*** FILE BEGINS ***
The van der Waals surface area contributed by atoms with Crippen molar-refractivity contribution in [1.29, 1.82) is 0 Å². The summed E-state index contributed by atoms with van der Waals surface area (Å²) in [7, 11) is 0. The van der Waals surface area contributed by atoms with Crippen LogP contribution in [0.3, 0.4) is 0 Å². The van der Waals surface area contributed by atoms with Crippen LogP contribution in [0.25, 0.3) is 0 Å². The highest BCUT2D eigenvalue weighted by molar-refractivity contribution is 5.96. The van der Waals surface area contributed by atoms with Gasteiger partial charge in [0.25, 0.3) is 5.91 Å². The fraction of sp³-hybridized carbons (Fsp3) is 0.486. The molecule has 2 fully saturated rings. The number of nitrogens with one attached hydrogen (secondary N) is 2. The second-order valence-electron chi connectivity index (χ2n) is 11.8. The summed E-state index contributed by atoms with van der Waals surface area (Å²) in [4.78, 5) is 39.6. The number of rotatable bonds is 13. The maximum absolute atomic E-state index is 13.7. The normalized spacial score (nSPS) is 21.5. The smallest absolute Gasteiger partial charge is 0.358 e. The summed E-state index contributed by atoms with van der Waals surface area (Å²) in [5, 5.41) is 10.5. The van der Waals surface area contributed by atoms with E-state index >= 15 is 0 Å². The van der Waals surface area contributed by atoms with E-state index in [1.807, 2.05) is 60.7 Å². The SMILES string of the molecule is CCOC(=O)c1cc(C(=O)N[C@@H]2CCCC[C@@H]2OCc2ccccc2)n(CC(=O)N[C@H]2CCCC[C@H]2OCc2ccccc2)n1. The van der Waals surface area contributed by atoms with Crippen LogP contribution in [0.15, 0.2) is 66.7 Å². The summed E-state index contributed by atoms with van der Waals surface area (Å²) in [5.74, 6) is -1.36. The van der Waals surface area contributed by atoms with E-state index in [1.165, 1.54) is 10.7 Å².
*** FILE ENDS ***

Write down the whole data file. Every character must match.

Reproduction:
The van der Waals surface area contributed by atoms with Crippen molar-refractivity contribution in [1.29, 1.82) is 0 Å². The summed E-state index contributed by atoms with van der Waals surface area (Å²) in [7, 11) is 0. The van der Waals surface area contributed by atoms with Crippen LogP contribution in [0.3, 0.4) is 0 Å². The van der Waals surface area contributed by atoms with Crippen LogP contribution in [0.25, 0.3) is 0 Å². The highest BCUT2D eigenvalue weighted by molar-refractivity contribution is 5.96. The van der Waals surface area contributed by atoms with Gasteiger partial charge in [0.25, 0.3) is 5.91 Å². The fraction of sp³-hybridized carbons (Fsp3) is 0.486. The molecule has 2 fully saturated rings. The number of nitrogens with one attached hydrogen (secondary N) is 2. The second-order valence-electron chi connectivity index (χ2n) is 11.8. The summed E-state index contributed by atoms with van der Waals surface area (Å²) in [4.78, 5) is 39.6. The number of rotatable bonds is 13. The maximum absolute atomic E-state index is 13.7. The normalized spacial score (nSPS) is 21.5. The smallest absolute Gasteiger partial charge is 0.358 e. The summed E-state index contributed by atoms with van der Waals surface area (Å²) in [5, 5.41) is 10.5. The van der Waals surface area contributed by atoms with E-state index >= 15 is 0 Å². The van der Waals surface area contributed by atoms with E-state index in [1.807, 2.05) is 60.7 Å². The SMILES string of the molecule is CCOC(=O)c1cc(C(=O)N[C@@H]2CCCC[C@@H]2OCc2ccccc2)n(CC(=O)N[C@H]2CCCC[C@H]2OCc2ccccc2)n1. The van der Waals surface area contributed by atoms with Crippen LogP contribution in [0.15, 0.2) is 66.7 Å². The summed E-state index contributed by atoms with van der Waals surface area (Å²) in [5.74, 6) is -1.36. The van der Waals surface area contributed by atoms with E-state index in [1.165, 1.54) is 10.7 Å².